City Gets New Police Dog

April 01, 2009 08:00AM

Jackson's newest addition to the Police Department won't take no for an answer. Mostly because his two main commands are given to him by Officer William Mills in Dutch.

Nero, a 17 month old Dutch Shepherd is the city's newest addition to its K-9 police unit. And there will be no out-running this pup. Now running close to 50 miles per hour full speed, Mills is confident that Nero will be a great police dog.

"There was just something about him I liked," Mills said. "He is not skittish and he has epic ball drive."

Nero wants nothing more than to get to play with his ball, so it critical in his training.
Watching attentively and semi-patiently, Nero waits for Mills to give the command that it is OK for him to play with the ball.

Mills holds it up in front of him and moves it from side to said, teaching Nero to wait for the command that it is OK to take the ball from him.

"He has to understand it is what I want him to do and not do," Mills said.

Whenever Nero does not follow commands, Mills slightly tugs at a leash attached to a pinch collar so he knows he has done something wrong.

Aside from normal shifts, Mills trains with Nero once a week with several other surrounding area police dogs from Adrian, Lenewee County, Hillsdale county, Jackson County, Monroe and Ann Arbor.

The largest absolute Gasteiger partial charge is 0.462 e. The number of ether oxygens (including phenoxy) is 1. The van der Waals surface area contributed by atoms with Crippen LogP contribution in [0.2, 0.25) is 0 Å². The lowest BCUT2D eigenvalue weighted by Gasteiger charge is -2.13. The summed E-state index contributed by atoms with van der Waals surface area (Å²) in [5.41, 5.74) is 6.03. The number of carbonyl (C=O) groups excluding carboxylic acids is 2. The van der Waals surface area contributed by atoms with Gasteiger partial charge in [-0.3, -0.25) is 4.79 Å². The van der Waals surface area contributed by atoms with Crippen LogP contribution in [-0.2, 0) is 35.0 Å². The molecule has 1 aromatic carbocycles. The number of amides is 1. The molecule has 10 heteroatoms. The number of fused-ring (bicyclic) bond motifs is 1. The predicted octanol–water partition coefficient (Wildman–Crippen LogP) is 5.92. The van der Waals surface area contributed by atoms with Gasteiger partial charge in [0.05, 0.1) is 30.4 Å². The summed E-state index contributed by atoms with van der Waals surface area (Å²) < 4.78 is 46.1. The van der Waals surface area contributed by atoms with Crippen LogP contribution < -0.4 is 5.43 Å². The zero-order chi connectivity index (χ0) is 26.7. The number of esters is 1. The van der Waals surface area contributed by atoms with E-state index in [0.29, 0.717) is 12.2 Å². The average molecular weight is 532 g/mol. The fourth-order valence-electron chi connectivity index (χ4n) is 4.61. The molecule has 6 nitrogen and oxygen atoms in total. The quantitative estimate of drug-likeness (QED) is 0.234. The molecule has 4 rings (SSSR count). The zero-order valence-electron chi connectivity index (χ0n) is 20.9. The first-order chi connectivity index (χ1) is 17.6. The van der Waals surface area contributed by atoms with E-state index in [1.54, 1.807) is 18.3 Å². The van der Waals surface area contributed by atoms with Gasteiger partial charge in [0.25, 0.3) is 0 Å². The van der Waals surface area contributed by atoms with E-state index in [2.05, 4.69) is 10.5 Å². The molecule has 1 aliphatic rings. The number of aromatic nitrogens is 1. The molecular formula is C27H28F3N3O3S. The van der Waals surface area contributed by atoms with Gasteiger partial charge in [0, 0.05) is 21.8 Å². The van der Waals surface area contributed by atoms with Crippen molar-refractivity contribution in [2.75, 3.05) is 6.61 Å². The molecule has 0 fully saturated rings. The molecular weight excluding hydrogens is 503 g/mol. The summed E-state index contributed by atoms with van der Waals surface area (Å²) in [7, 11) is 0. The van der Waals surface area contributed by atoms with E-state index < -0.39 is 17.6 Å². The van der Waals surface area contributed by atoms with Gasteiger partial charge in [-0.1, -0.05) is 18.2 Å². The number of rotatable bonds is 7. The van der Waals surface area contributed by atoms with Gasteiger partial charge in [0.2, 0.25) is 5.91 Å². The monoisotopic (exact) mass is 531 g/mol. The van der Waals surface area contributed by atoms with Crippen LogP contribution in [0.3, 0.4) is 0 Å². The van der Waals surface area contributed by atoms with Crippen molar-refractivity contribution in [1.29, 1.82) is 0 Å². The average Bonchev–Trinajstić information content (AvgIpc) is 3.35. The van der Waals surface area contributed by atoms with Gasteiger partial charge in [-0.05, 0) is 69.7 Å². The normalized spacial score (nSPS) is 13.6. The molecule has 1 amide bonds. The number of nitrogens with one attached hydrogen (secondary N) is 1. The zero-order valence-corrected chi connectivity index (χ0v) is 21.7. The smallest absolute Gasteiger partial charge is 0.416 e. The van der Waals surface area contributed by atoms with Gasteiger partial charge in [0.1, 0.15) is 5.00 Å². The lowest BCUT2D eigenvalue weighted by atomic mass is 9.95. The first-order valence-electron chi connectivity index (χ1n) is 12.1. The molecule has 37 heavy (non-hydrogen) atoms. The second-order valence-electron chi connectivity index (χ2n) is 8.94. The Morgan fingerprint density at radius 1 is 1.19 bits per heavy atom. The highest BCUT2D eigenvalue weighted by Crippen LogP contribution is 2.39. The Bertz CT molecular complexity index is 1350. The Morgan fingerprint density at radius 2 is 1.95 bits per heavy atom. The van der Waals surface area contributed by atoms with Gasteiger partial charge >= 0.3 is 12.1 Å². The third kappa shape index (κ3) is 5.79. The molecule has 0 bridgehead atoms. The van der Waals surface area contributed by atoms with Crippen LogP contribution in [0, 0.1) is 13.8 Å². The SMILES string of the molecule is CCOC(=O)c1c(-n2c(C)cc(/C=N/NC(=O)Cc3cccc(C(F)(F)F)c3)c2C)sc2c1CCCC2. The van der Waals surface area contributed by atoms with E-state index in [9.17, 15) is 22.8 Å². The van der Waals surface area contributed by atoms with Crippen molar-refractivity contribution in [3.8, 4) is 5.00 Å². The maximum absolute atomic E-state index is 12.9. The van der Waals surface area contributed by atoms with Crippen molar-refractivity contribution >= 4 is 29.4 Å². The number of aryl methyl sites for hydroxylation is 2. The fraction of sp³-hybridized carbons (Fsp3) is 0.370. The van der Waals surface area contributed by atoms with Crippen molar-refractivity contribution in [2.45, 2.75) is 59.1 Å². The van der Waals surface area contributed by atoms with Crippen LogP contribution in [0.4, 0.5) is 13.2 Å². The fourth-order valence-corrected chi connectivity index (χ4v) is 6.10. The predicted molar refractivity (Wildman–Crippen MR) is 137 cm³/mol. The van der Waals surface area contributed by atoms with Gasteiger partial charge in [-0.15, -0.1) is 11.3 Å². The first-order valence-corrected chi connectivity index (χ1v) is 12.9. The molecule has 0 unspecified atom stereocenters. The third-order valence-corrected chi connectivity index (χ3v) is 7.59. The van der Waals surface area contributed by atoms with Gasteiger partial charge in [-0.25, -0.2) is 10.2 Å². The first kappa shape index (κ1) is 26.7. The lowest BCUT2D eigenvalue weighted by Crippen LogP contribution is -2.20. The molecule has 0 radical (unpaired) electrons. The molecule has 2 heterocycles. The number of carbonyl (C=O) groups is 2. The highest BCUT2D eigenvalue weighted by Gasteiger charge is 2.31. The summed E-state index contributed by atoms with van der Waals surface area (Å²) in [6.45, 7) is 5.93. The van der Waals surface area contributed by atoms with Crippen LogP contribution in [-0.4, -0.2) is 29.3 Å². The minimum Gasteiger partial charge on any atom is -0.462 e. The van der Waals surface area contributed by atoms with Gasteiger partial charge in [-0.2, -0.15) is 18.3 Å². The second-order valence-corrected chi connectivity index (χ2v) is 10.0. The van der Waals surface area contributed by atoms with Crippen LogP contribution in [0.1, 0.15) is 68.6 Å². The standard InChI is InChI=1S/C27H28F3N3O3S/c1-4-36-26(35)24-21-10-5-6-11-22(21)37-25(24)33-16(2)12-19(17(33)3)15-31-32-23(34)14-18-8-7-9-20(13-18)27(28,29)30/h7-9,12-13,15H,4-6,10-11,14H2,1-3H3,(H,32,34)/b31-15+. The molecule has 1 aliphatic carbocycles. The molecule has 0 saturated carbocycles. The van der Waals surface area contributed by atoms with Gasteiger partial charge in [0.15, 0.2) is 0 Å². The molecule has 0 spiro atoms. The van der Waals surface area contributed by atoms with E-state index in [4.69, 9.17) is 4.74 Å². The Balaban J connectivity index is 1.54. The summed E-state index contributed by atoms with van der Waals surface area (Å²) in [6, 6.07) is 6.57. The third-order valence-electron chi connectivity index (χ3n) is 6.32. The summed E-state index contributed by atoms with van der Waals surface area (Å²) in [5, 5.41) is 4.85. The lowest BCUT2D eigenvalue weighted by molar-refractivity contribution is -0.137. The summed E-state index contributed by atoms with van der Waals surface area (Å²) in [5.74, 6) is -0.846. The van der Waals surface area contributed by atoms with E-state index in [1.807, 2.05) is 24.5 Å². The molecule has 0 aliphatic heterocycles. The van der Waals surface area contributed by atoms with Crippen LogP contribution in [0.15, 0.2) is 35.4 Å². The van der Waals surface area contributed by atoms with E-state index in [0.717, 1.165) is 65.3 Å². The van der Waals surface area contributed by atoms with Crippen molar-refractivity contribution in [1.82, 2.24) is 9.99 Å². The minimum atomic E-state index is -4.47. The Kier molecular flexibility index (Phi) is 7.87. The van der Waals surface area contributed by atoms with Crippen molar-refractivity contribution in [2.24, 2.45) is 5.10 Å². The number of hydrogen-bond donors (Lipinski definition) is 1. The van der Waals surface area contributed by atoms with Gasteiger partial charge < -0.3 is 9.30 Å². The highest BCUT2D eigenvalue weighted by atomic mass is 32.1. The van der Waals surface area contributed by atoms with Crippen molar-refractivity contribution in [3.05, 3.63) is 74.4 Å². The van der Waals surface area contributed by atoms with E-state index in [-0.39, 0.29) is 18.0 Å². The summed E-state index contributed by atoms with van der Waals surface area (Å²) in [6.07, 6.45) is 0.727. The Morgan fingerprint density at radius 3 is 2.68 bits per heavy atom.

The group travels to different areas around the state once a week to help each other with training. The officers help lay tracks for the dogs to follow and give each other tips on how to better help the dogs.

Nero had to follow a trail Thursday Ann Arbor Police officer Kevin Harding laid out for him by walking though the grass and eventually over cement, which is harder for the dogs to trace. Along the trail were pieces of evidence to reassure the dog he was on the right track to finding his ball.

After waiting about 20 minutes, Nero had to follow Harding's scent, making the same turns that Harding made, laying down in front of evidence.

On the job, Nero will use the same skills, except he will think he is looking for his ball and instead finds a suspect in a crime.

"Ultimately he will be looking for the ball and instead there is a guy hiding somewhere," Mills said.

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